excoriation


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Related to excoriation: neurotic excoriation

ex·co·ri·ate

 (ĭk-skôr′ē-āt′)
tr.v. ex·co·ri·at·ed, ex·co·ri·at·ing, ex·co·ri·ates
1.
a. To censure strongly; denounce: "preparing to excoriate him for his insufficient preparations" (Neil Bascomb).
b. To criticize (something) harshly: "After excoriating the vapid culture of movie-star worship ... he's ended up at that trough" (Maureen Dowd).
2. To tear, scrape, or wear off (the skin).

[Middle English excoriaten, from Latin excoriāre, excoriāt- : ex-, ex- + corium, skin; see sker- in Indo-European roots.]

ex·co′ri·a′tion n.
ex·co′ri·a′tor n.
Usage Note: Traditionally, one excoriates people, not things, but in recent years the verb has been given a wider variety of objects, and the Usage Panel does not object. In our 2002 survey, 83 percent of the Panel accepted the sentence The party's national convention and its platform were excoriated by a contemptuous press, where the verb acts upon products of human effort.

excoriation

Obsolete, the act of stripping of possessions wrongfully and by force; spoliation or robbery.
See also: Theft
the process of removing the skin or outer layer; flaying. See also skin.
See also: Processes
ThesaurusAntonymsRelated WordsSynonymsLegend:
Noun1.excoriation - an abraded area where the skin is torn or worn offexcoriation - an abraded area where the skin is torn or worn off
graze - a superficial abrasion
rope burn - abrasion (usually on the hands) caused by friction from a rope
wound, lesion - an injury to living tissue (especially an injury involving a cut or break in the skin)
2.excoriation - severe censure
denouncement, denunciation - a public act of denouncing
Translations

ex·co·ri·a·tion

n. excoriación, abrasión de la epidermis.

excoriation

n excoriación f
References in classic literature ?
Fixing my eyes steadily upon his left cheek, which was traversed by four parallel excoriations showing blood, I said:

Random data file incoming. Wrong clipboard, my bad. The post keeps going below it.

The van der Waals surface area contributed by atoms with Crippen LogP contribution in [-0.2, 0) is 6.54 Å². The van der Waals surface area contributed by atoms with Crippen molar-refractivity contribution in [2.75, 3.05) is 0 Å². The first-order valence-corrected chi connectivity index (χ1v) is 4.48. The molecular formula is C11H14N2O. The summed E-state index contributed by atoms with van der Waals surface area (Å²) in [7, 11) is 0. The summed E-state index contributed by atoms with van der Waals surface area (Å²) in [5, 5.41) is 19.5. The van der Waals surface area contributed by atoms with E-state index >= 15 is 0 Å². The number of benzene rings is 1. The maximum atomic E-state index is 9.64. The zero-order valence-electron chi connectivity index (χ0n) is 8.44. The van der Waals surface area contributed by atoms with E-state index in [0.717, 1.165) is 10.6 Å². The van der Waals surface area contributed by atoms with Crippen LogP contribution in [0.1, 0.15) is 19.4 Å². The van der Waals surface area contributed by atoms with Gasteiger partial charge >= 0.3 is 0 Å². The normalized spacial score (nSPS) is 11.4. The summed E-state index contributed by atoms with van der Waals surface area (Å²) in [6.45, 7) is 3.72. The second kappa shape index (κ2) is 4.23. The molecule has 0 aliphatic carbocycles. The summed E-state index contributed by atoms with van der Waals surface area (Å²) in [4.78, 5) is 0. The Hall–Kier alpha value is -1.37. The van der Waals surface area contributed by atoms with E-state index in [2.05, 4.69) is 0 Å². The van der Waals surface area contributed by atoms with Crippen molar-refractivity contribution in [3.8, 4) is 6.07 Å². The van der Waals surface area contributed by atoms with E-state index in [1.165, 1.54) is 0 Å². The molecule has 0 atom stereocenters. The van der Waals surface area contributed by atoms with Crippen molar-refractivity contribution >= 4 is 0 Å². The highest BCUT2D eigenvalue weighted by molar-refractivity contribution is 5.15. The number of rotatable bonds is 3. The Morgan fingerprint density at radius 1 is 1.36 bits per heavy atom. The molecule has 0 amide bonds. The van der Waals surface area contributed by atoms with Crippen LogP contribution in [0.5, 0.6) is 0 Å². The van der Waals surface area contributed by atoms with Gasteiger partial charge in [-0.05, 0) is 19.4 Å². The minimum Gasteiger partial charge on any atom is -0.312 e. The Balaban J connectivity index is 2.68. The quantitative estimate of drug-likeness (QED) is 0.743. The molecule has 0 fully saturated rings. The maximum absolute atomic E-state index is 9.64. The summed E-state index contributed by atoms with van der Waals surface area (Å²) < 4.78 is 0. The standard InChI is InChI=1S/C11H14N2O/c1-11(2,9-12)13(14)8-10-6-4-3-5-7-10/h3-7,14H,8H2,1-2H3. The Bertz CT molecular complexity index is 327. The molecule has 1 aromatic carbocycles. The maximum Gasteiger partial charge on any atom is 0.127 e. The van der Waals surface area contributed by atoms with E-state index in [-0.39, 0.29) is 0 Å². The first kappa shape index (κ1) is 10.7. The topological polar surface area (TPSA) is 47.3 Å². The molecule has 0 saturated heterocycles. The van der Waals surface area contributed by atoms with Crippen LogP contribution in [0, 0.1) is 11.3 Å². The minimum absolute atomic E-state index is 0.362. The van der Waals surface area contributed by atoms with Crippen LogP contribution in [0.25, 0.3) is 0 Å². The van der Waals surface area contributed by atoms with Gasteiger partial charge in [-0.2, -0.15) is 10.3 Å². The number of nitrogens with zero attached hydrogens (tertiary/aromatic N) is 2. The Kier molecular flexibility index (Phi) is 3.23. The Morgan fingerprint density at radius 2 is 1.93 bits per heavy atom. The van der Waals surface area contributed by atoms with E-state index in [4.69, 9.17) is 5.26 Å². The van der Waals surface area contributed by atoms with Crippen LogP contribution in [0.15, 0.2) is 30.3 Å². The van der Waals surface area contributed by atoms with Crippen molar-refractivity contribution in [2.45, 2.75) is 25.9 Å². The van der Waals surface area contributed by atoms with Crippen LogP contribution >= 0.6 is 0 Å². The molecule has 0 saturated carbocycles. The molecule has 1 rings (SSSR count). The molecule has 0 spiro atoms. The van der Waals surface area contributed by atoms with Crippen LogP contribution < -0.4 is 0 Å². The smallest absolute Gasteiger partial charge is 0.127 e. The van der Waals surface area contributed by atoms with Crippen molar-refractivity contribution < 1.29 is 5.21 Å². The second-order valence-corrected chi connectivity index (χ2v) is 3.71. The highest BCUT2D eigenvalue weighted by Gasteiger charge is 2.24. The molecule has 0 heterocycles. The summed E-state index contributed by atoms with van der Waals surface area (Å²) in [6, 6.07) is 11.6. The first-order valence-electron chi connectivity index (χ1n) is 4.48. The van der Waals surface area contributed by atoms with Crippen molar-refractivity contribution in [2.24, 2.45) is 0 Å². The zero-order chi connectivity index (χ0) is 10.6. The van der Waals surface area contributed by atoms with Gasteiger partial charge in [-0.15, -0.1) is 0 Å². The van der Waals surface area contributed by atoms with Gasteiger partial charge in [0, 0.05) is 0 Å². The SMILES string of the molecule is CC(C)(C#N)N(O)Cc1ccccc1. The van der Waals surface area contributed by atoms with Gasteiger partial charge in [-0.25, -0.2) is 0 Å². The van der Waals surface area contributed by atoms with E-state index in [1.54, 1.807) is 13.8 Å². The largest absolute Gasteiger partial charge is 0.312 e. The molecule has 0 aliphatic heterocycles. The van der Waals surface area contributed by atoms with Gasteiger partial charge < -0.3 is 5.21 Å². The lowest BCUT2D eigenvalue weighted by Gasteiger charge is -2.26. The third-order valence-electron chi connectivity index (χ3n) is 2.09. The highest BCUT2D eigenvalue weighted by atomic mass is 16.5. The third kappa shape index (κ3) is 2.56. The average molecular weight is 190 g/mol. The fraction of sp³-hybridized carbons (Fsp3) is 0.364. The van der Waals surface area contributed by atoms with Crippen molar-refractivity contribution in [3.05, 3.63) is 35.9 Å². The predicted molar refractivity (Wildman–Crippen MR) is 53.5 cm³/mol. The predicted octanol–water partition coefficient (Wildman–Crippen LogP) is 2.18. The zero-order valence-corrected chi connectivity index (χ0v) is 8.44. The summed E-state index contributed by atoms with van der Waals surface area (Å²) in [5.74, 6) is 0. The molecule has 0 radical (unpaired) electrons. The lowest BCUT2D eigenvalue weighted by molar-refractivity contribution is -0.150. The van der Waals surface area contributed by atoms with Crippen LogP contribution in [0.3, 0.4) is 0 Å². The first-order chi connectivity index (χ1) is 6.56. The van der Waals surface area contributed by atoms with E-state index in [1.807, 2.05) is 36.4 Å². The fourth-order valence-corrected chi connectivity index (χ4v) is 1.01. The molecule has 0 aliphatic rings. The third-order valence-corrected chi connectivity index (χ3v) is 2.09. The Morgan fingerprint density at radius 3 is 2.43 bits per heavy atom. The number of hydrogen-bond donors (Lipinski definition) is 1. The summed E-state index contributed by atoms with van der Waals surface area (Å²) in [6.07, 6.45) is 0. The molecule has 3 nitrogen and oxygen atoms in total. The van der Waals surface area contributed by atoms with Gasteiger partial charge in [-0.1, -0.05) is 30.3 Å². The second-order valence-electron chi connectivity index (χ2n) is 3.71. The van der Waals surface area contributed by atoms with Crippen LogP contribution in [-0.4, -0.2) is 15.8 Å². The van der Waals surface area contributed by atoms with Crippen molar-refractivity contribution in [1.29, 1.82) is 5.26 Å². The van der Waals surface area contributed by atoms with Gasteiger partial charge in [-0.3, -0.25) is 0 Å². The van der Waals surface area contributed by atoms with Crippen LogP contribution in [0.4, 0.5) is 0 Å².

Upon examining it, many excoriations were perceived, no doubt occasioned by the violence with which it had been thrust up and disengaged.
And though Kennan's excoriation of Soviet communism never waned one bit at Princeton University's Woodrow Wilson School, where he retired to become an unforgettable teacher, the true genius of the containment notion was its aim: not to provoke uncertainty but offer a bedrock of predictability.
His excoriation of illegal Mexican immigrants - and the fight with corporate entities and celebrities that ensued - built up a core base of support within the Republican Party that helped him earn the party's nomination.
Well, in fairness, it probably comes as some light relief after the usual excoriation over screwing up the last election and Brexit.
Tradipitant showed significant improvements in several clinical features of severity of atopic dermatitis, including excoriation, erythema, oozing and dryness.
Specifically, tradipitant showed significant improvements in several clinical features of severity of atopic dermatitis, including excoriation, erythema, oozing and dryness.
Psychogenic excoriation responding to fluoxetine: a case report.
An affronted O'Reilly summoned Will, a Fox News contributor at the time, for an on-air excoriation.
After applying the cream for 1–2 weeks, all of them experienced local skin reactions ranging from mild erythema, edema to severe reactions such as excoriation, erosion, ulceration, along with burning, pain, itching in the treated area [Table 1].
Excessive rubbing of nose and cleaning the nose repeatedly also causes erythema and excoriation of vestibular skin.
This is especially needed if complication like leak around the appliance, skin excoriation, prolapse and problems with its high output occurs6.